Gaining The Competitive Edge

Gaining The Competitive Edge How Wellington Students Can Sow The Seeds Of Success Over The Summer

Story by Jaime Joshi Elder |  Photos by Matt De Santa

Living in South Florida means no shortage of summer activities for high school students. Beating the heat by spending time on the water or visiting one of the state’s numerous theme parks provide a great chance to unwind, but summertime can also mean opportunity for high school students seeking to gain a competitive edge and secure acceptance to their dream college.

“Colleges not only want to see that a student is committed to extracurriculars throughout the school year, but they also look for evidence that students are developing their interests and stretching themselves during the summer, as well,” said Dr. Sapneil Parikh, principal and founder of Sapneil Tutoring.

An ardent believer in lifelong learning, Parikh graduated summa cum laude from the University of Florida with a degree in finance and business administration. He earned his first master’s degree in public health from Florida International University and a second master’s degree in interdisciplinary studies from Touro College. He then went on to earn his dental degree from the LECOM School of Dental Medicine and completed a two-year general practice residency specializing in oral medicine and surgery from East Carolina University and Cornell University.

Parikh is also fluent in reading, writing and speaking Spanish.

If there is one thing that Parikh understands, it’s education, and he knows that the time spent outside of the classroom is just as important as the time students spend in the classroom.

“High school freshmen, sophomores and juniors might want to introduce an advanced class using FLVS or take courses through Coursera or edX,” he suggested. “In addition to offering the chance to earn professional certificates, these sites offer courses in many subjects from data science to American poetry. Students can participate in real time or watch past lectures from professors at schools like Harvard, MIT, Stanford and Yale.”

Incoming sophomores and juniors should start thinking about the SAT and ACT and how to best prepare for success.

Research shows that students who participate in tutoring not only build a foundation for successful work habits that will guide them through their educational journey, but they also have a distinct academic advantage over their non-tutored peers.

A study conducted by San Bernardino Valley College showed that students who received one-on-one tutoring saw an average increase of 12 percent in their standardized test scores and outperformed non-tutored students in STEM courses such as biology, computer science, chemistry and math.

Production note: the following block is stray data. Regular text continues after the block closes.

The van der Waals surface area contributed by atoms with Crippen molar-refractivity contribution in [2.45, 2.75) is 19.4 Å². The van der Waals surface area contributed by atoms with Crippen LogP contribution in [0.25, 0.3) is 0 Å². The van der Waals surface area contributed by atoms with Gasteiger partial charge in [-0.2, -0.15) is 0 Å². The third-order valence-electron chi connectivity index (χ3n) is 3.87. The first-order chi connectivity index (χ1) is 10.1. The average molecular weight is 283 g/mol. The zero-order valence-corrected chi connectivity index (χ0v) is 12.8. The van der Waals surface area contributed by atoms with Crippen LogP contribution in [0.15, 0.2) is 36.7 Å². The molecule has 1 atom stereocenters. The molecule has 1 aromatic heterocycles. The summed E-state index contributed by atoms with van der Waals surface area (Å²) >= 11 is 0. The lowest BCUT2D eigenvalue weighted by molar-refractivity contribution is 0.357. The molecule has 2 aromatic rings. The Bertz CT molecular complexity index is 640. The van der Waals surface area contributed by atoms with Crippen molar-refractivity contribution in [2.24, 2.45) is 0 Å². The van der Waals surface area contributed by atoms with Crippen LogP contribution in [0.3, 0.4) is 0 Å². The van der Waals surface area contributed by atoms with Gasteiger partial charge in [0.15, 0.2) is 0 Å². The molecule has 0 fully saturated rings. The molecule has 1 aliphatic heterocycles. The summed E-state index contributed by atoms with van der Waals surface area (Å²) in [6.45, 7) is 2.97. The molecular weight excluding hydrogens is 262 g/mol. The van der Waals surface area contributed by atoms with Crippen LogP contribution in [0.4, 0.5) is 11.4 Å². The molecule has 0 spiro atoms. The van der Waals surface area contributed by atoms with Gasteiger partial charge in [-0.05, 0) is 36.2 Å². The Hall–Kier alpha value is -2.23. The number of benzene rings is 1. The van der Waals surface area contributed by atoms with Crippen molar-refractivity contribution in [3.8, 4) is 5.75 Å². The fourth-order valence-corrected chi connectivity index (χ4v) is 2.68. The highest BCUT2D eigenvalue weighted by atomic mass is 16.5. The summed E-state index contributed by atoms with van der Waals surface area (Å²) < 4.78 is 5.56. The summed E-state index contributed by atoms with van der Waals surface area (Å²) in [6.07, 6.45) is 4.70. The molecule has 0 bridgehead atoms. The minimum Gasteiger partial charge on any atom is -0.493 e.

“Students in 10th grade may want to introduce themselves to SAT assessments to increase their comfort with the process of preparing for standardized exams,” Parikh said. “The SAT is going digital in 2024, and it would be a good idea for students to familiarize themselves with the changes for that. The test will be shorter, there will be two sections instead of four, and it is vital to note that students will not be able to see their battery percentage while in the digital testing app, and that test centers are not obligated to provide power to every student. Prepare accordingly and make sure your device is fully charged in advance. Preparation on all fronts.”

Academics aren’t the only avenues worth pursuing. Parikh strongly advocates that students diversify and look to community service, research, and business or entrepreneurship to flesh out their applications.

“Colleges look for evidence that students are developing their interests and stretching themselves during the summer,” he said. “Whether a student wants to explore a new activity or build on a current interest, there are so many options available.”

Jobs, internships and volunteer work serve as a chance to stand out as well as leave an indelible impression.

Getting a summer job or internship shows a level of maturity and responsibility as well as the willingness to be part of a team, while community service not only showcases a passion for a cause and a sense of civic duty, but also serves as a chance to grow personally, increase self-confidence and network with like-minded individuals.

For students interested in STEM (science, technology, engineering and mathematics) fields, Parikh recommended contributing to a research project.

In addition to consulting with the school’s guidance counselor to see what opportunities are available, students should also reach out to local labs, universities and hospitals to see who is seeking student support.

“Participation in research projects can help advance chances for competitive colleges and universities,” Parikh said. “Research provides focus and showcases that the student is trying to be part of the problem-solving process. Who knows? You may even be the first or second author on a publication!”

While Parikh focuses heavily on academics, he is quick to note that learning is a lifelong process that is continually occurring. He encourages students to look beyond the borders of their comfort zone and travel if possible.

“In addition to being a great way to relax and detach, traveling with family and friends can help you become more well-rounded as an individual and can even serve you academically depending on where you go,” he said.

Summer is just around the corner, and with a little planning and balance, high school students can have it all — enjoying some well-deserved time off and preparing for the bright future ahead.

Learn more about Sapneil Tutoring at